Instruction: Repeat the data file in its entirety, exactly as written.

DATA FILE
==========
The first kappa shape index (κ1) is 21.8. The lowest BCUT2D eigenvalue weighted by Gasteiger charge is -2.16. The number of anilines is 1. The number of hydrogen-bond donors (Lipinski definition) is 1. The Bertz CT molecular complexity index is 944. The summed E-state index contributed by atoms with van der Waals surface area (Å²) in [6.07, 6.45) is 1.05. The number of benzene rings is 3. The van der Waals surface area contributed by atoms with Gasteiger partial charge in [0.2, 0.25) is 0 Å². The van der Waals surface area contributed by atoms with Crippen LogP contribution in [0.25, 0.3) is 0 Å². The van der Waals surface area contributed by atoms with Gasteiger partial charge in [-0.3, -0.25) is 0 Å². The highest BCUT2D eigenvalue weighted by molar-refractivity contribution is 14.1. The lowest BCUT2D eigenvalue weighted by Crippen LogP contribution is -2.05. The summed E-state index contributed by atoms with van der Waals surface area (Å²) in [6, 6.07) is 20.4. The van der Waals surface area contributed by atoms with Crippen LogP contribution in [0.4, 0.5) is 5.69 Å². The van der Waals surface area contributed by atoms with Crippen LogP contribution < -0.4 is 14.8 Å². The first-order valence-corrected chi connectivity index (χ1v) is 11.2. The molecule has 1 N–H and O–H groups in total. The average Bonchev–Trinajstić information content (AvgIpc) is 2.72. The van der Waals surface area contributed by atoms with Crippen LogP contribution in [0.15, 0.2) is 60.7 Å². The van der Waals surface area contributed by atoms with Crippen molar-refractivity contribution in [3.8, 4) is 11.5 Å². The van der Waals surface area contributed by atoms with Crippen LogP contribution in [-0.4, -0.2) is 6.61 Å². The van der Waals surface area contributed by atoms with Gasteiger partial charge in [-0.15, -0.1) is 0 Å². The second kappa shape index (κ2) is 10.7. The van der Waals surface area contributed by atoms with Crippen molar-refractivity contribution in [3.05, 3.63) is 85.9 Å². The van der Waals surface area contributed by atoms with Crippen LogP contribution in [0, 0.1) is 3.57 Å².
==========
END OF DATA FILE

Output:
The first kappa shape index (κ1) is 21.8. The lowest BCUT2D eigenvalue weighted by Gasteiger charge is -2.16. The number of anilines is 1. The number of hydrogen-bond donors (Lipinski definition) is 1. The Bertz CT molecular complexity index is 944. The summed E-state index contributed by atoms with van der Waals surface area (Å²) in [6.07, 6.45) is 1.05. The number of benzene rings is 3. The van der Waals surface area contributed by atoms with Gasteiger partial charge in [0.2, 0.25) is 0 Å². The van der Waals surface area contributed by atoms with Crippen LogP contribution in [0.25, 0.3) is 0 Å². The van der Waals surface area contributed by atoms with Gasteiger partial charge in [-0.3, -0.25) is 0 Å². The highest BCUT2D eigenvalue weighted by molar-refractivity contribution is 14.1. The lowest BCUT2D eigenvalue weighted by Crippen LogP contribution is -2.05. The summed E-state index contributed by atoms with van der Waals surface area (Å²) in [6, 6.07) is 20.4. The van der Waals surface area contributed by atoms with Crippen LogP contribution in [0.4, 0.5) is 5.69 Å². The van der Waals surface area contributed by atoms with Crippen LogP contribution < -0.4 is 14.8 Å². The first-order valence-corrected chi connectivity index (χ1v) is 11.2. The molecule has 1 N–H and O–H groups in total. The average Bonchev–Trinajstić information content (AvgIpc) is 2.72. The van der Waals surface area contributed by atoms with Crippen LogP contribution in [0.15, 0.2) is 60.7 Å². The van der Waals surface area contributed by atoms with Crippen molar-refractivity contribution in [3.8, 4) is 11.5 Å². The van der Waals surface area contributed by atoms with Crippen LogP contribution in [-0.4, -0.2) is 6.61 Å². The van der Waals surface area contributed by atoms with Gasteiger partial charge in [-0.15, -0.1) is 0 Å². The second kappa shape index (κ2) is 10.7. The van der Waals surface area contributed by atoms with Crippen molar-refractivity contribution in [3.05, 3.63) is 85.9 Å². The van der Waals surface area contributed by atoms with Crippen LogP contribution in [0, 0.1) is 3.57 Å².